Lectio Divina: News

Our Lectio Group have taken the Gospel passage for this Sunday, a well known and powerful reading about sharing and trust. They have thought deeply about what it means to them. They share their thoughts here and trust we will read them.

The scriptures speak to each of us differently. We do well to learn from each other’s insights.

Reflection on 17th Sunday: 25th July 2021

Gathering the Fragments

“Pick up the pieces left over, so that nothing gets wasted.”

‘An important part of today’s miracle is how Jesus, with such intention, cares for the fragments following the feast. He sees the abundance that persists, the feast that remains within the fragments. We might think the marvel of the story is that there is enough for everyone. And yet for Jesus, enough does not seem to be enough. There is more: a meal that depends on paying attention to what has been left behind, on turning toward what has been tossed aside.’1

We ask God to “give us this day our daily bread.” And he does, in so many ways. There is so much abundance. And we also leave many fragments behind. Perhaps we have been blessed with moments of wonder and cannot feast on all at one time but each truly astonishing experience instils within us the confident belief that there is more to be revealed when we are ready. Perhaps we refuse some of the food offered to us because it tastes too bitter, it even hurts and certainly isn’t on our menu. Yet ‘Christ casts his circle around the fragments; he will not loose his hold on what is broken and in pieces. He knows the secret of the fragments that find their way into His keeping. He gathers them up: a sign of the wholeness he can see hidden in what has been left behind; a foretaste of the banquet to come, the persistence of plenty where there seemed only lack.’1

‘This miraculous feeding has always been seen as an image of the Eucharist. For the next five Sundays the gospel reading invites us to reflect on what it means to pray Eucharist, to be Eucharist, to do Eucharist, to live Eucharist. An Irish writer in medieval times described the Eucharist as a dangerous prayer because it expresses a readiness to let God transform us.’2

We seldom notice how each day is a holy place
Where the eucharist of the ordinary happens,
Transforming our broken fragments
Into an eternal continuity that keeps us.3

Adapted: [1] Jan Richardson    [2] galwaydiocese.ie   [3] John O’ Donohue

Gospel John 6:1-15

Jesus went off to the other side of the Sea of Galilee – or of Tiberias – and a large crowd followed him, impressed by the signs he gave by curing the sick. Jesus climbed the hillside, and sat down there with his disciples. It was shortly before the Jewish feast of Passover.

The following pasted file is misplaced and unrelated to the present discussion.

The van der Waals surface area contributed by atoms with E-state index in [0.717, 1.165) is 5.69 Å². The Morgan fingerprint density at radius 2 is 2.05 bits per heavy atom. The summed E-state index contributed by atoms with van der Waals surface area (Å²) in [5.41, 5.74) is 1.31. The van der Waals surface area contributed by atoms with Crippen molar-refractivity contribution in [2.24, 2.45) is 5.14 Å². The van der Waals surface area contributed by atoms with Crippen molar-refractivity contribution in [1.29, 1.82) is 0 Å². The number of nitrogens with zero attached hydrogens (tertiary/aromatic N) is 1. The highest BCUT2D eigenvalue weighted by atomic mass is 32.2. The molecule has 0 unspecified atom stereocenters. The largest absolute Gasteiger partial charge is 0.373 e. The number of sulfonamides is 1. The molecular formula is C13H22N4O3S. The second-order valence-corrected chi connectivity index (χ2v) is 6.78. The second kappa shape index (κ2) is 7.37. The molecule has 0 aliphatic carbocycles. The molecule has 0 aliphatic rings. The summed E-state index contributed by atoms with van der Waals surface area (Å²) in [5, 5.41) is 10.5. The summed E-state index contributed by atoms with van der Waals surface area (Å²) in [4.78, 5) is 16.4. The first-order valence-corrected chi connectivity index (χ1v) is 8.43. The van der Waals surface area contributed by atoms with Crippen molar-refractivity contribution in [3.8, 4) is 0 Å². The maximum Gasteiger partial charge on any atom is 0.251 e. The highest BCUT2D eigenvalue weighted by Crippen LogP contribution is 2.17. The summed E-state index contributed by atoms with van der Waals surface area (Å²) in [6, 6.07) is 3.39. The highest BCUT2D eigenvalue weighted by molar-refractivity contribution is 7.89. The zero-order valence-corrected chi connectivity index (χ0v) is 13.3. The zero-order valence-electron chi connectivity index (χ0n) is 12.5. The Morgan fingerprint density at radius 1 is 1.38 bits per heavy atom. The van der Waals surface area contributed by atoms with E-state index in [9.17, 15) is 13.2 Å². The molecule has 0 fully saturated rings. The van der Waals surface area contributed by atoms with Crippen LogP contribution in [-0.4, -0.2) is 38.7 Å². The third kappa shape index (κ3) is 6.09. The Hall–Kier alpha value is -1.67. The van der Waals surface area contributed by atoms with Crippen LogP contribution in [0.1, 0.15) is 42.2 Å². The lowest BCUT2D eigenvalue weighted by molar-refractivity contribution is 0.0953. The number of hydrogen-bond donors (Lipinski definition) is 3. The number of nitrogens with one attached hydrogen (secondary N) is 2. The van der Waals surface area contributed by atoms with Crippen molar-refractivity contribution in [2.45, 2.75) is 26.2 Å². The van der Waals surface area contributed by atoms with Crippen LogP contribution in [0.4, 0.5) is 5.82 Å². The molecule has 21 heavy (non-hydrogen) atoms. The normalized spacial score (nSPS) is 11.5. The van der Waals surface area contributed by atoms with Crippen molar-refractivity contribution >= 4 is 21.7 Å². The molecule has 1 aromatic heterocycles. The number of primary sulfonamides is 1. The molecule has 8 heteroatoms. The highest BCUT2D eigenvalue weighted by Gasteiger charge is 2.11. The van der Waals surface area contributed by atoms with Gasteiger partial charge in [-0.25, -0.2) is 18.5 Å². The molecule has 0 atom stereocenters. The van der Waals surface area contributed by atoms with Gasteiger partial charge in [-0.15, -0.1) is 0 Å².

Looking up, Jesus saw the crowds approaching and said to Philip, “Where can we buy some bread for these people to eat?” He only said this to test Philip; he himself knew exactly what he was going to do. Philip answered, “Two hundred denarii would only be enough to give them a small piece each.” One of his disciples, Andrew, Simon Peter’s brother, said, “There is a small boy here with five barley loaves and two fish; but what is that between so many?” Jesus said to them, “Make the people sit down.” There was plenty of grass there, and as many as five thousand men sat down.  Then Jesus took the loaves, gave thanks, and gave them out to all who were sitting ready; he then did the same with the fish, giving out as much as was wanted. When they had eaten enough he said to the disciples, “Pick up the pieces left over, so that nothing gets wasted.” So they picked them up, and filled twelve hampers with scraps left over from the meal of five barley loaves.  The people, seeing this sign he had given, said, “This really is the prophet who is to come into the world.” Jesus, who could see they were about to come and take him by force and make him king, escaped back to the hills by himself.

Reflection on 16th Sunday: 18th July 2021

Come and rest awhile.

‘Sabbath can refer to a single day of the week, a day of rest. Sabbath is also a way of being in time where we remember who we are, remember what we know and taste the gifts of spirit and eternity. Sabbath time is sacred time.

We need Sabbath-keeping not only for ourselves but also for the times when we go forth to heal the wounds of our world. Whatever we build, create, craft or serve will have the wisdom of rest in it. Rested and refreshed, we more generously serve all those who need our care. The human spirit is naturally generous: the instant we are filled, our first impulse is to be useful, to be kind, to give something away. A closer reading of Genesis reveals that the Sabbath was not simply a day off! It says, “On the seventh day God finished God’s work.”  The ancient rabbis taught that on the seventh day, God created menuhatranquillity, serenity, peace and repose: rest, in the deepest possible sense of fertile, healing stillness. Until the Sabbath, creation was unfinished. Only after the birth of menuha, only with tranquillity and rest, was the circle of creation made full and complete. On the seventh day, God created rest.’1